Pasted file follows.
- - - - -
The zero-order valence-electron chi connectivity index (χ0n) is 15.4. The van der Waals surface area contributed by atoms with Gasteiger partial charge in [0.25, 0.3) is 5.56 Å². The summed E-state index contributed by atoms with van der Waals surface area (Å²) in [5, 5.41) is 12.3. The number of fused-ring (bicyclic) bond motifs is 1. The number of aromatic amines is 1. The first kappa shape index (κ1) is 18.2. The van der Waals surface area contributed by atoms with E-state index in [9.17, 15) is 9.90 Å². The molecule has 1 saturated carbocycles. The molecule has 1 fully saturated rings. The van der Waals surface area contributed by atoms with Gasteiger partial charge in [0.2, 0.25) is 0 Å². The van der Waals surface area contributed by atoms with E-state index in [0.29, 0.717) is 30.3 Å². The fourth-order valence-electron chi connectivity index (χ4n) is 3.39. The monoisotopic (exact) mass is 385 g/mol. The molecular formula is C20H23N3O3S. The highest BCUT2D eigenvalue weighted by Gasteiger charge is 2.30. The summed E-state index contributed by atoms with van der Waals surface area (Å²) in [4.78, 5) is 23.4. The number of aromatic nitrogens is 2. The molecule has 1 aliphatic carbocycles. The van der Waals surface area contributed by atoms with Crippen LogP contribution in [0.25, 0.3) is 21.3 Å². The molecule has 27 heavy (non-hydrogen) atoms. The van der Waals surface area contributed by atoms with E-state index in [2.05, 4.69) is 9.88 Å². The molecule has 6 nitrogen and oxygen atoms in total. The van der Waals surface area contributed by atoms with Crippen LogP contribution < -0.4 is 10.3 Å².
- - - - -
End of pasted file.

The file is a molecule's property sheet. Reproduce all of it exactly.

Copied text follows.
The zero-order valence-electron chi connectivity index (χ0n) is 15.4. The van der Waals surface area contributed by atoms with Gasteiger partial charge in [0.25, 0.3) is 5.56 Å². The summed E-state index contributed by atoms with van der Waals surface area (Å²) in [5, 5.41) is 12.3. The number of fused-ring (bicyclic) bond motifs is 1. The number of aromatic amines is 1. The first kappa shape index (κ1) is 18.2. The van der Waals surface area contributed by atoms with E-state index in [9.17, 15) is 9.90 Å². The molecule has 1 saturated carbocycles. The molecule has 1 fully saturated rings. The van der Waals surface area contributed by atoms with Gasteiger partial charge in [0.2, 0.25) is 0 Å². The van der Waals surface area contributed by atoms with E-state index in [0.29, 0.717) is 30.3 Å². The fourth-order valence-electron chi connectivity index (χ4n) is 3.39. The monoisotopic (exact) mass is 385 g/mol. The molecular formula is C20H23N3O3S. The highest BCUT2D eigenvalue weighted by Gasteiger charge is 2.30. The summed E-state index contributed by atoms with van der Waals surface area (Å²) in [4.78, 5) is 23.4. The number of aromatic nitrogens is 2. The molecule has 1 aliphatic carbocycles. The van der Waals surface area contributed by atoms with Crippen LogP contribution in [0.25, 0.3) is 21.3 Å². The molecule has 27 heavy (non-hydrogen) atoms. The van der Waals surface area contributed by atoms with E-state index in [2.05, 4.69) is 9.88 Å². The molecule has 6 nitrogen and oxygen atoms in total. The van der Waals surface area contributed by atoms with Crippen LogP contribution < -0.4 is 10.3 Å².